Dark Jerusalem Cricket - Stenopelmatus fuscus
The following is taken from Hebard (1928), Helfer (1971), Vickery and Kevan (1985), Capinera et al. (2004), and Scott (2010). A large, wingless insect, with a large orangish-yellowish head with eyes and antennae spread widely apart. Abdominal segments are banded with black and whitish stripes. Legs are stout with strong heavy spines for digging. Jerusalem crickets can bite when handled. They are not poisonous but can inflict a bite that results in moderate, short-lived pain. Do not leave Jerusalem crickets in mesh insect nets nor plastic bags. They possess powerful, sharp jaws and easily cut through fabrics and thin plastic.
The Jerusalem Cricket has many other vernacular names such as potato bug, stone cricket, sand cricket, skull cricket, and “child of the earth.” These names have cultural, ethnic, religious, folklore, or food habit origins. Its most commonly used vernacular name, Jerusalem cricket, is misleading because this species is not a cricket. True crickets belong to the family Gryllidae while this species belongs to the family Stenopelmatidae. It is not named after, nor even occurs in Jersalem. The name “Jerusalem” is derived from what had been historically a profane word uttered emphatically and involuntarily when startled. For more details regarding the origins of these names, refer to the papers by Stoffolano and Wright (2005), and Weissman (2005).
Little has been recorded relative the Jerusalem cricket’s seasonal and monthly occurrence. It spends most of its life cycle underground and is seldom observed. The most likely time of year to encounter a Jerusalem cricket during the daytime is in the spring when they come to the surface to mate. However, this species has been found active in houses year around, even in winter (Anon 2014, and Mitton 2017).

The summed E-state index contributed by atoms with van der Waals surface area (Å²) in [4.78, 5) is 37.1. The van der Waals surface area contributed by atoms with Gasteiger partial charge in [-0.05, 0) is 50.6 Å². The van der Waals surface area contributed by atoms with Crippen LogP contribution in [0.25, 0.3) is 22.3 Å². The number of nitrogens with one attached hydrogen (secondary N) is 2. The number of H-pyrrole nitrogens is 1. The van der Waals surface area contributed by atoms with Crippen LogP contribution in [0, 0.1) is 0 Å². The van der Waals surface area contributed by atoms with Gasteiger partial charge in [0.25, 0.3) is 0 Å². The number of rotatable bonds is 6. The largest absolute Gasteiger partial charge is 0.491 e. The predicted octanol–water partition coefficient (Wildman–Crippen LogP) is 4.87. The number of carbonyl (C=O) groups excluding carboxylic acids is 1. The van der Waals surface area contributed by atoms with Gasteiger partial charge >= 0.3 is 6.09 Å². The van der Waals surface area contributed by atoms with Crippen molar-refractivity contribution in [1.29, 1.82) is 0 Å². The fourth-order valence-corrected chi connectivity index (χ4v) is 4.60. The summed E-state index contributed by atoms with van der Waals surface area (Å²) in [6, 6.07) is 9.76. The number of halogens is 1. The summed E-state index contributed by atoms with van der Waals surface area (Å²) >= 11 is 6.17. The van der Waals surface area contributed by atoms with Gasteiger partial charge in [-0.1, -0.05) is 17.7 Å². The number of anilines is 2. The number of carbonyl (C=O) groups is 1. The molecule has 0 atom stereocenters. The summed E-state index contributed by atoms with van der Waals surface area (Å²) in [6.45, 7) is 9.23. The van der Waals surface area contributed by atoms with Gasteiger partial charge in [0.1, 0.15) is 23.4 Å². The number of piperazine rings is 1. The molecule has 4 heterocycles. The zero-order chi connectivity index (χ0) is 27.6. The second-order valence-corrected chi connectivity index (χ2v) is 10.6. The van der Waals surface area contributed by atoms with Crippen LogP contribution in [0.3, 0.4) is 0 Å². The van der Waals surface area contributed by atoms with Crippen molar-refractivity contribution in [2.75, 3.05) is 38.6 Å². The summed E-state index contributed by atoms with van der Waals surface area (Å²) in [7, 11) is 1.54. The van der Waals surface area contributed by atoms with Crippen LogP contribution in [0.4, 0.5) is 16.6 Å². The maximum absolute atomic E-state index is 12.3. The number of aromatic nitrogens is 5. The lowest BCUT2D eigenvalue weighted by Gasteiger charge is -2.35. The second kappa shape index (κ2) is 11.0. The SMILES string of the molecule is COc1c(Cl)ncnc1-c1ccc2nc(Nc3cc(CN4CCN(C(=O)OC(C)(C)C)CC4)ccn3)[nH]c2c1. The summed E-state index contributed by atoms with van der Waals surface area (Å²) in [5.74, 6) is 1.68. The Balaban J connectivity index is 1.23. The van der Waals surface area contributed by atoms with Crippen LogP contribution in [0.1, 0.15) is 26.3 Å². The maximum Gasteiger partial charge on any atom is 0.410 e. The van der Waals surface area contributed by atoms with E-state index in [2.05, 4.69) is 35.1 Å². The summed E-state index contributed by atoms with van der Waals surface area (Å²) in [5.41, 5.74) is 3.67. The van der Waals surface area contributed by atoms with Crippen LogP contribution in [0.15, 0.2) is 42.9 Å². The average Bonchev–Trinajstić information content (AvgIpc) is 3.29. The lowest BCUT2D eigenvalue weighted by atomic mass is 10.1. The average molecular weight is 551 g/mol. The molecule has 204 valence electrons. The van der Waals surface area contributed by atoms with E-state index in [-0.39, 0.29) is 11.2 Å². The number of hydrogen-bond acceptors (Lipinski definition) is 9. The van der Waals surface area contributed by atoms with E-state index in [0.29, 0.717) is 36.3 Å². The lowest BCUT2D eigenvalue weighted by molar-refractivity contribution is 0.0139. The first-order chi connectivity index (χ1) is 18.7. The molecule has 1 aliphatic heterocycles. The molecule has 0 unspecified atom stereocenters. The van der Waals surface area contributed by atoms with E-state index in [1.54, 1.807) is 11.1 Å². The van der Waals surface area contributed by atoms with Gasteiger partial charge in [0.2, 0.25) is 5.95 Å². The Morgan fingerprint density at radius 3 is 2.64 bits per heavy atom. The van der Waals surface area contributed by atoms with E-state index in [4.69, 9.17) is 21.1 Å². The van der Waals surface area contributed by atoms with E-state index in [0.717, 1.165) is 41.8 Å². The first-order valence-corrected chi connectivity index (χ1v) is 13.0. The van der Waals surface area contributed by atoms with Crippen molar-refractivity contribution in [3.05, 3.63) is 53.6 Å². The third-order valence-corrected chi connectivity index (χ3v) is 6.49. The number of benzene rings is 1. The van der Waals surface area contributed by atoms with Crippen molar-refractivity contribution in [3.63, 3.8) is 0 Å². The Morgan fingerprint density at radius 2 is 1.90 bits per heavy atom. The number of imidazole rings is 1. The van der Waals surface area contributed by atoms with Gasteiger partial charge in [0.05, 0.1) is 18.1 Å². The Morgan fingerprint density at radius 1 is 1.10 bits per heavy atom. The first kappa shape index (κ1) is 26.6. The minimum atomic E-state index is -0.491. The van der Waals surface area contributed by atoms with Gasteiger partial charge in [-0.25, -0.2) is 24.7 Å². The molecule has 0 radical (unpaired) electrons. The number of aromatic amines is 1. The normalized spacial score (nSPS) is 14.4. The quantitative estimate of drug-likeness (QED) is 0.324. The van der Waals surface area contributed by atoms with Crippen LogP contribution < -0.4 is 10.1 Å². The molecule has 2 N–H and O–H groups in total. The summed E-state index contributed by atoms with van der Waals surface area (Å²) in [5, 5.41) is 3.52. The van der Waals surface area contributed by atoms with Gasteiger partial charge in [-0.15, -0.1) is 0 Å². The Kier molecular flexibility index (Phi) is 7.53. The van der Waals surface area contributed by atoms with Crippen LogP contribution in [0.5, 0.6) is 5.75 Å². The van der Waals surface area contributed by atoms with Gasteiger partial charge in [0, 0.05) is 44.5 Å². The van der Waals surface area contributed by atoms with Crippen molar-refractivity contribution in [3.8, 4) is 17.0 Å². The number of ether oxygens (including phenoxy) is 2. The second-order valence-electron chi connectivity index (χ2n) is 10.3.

The following comes from Hebard (1928), Helfer (1971), Vickery and Kevan (1985), Capinera et al. (2004), and Scott (2010). Adult body size for both males and females is 35 mm to 50 mm. The front leg tibia has three narrow spines in a near-linear row on the ventral surface, five broad spines at or near the tip, and the hind leg tibia possesses two side-by-side spines on the ventral surface near the tip. The tarsal foot segments have bottom pads underneath.
This species is distinctive in body form and color pattern, and is easily identified. Taxonomically, however, entomologists speculate that at least 60 species of Jerusalem crickets occur in the U.S. but only 14 have so far been described. It is also possible that the species described here may not be a single species but among a complex of species (Capinera et al. 2004).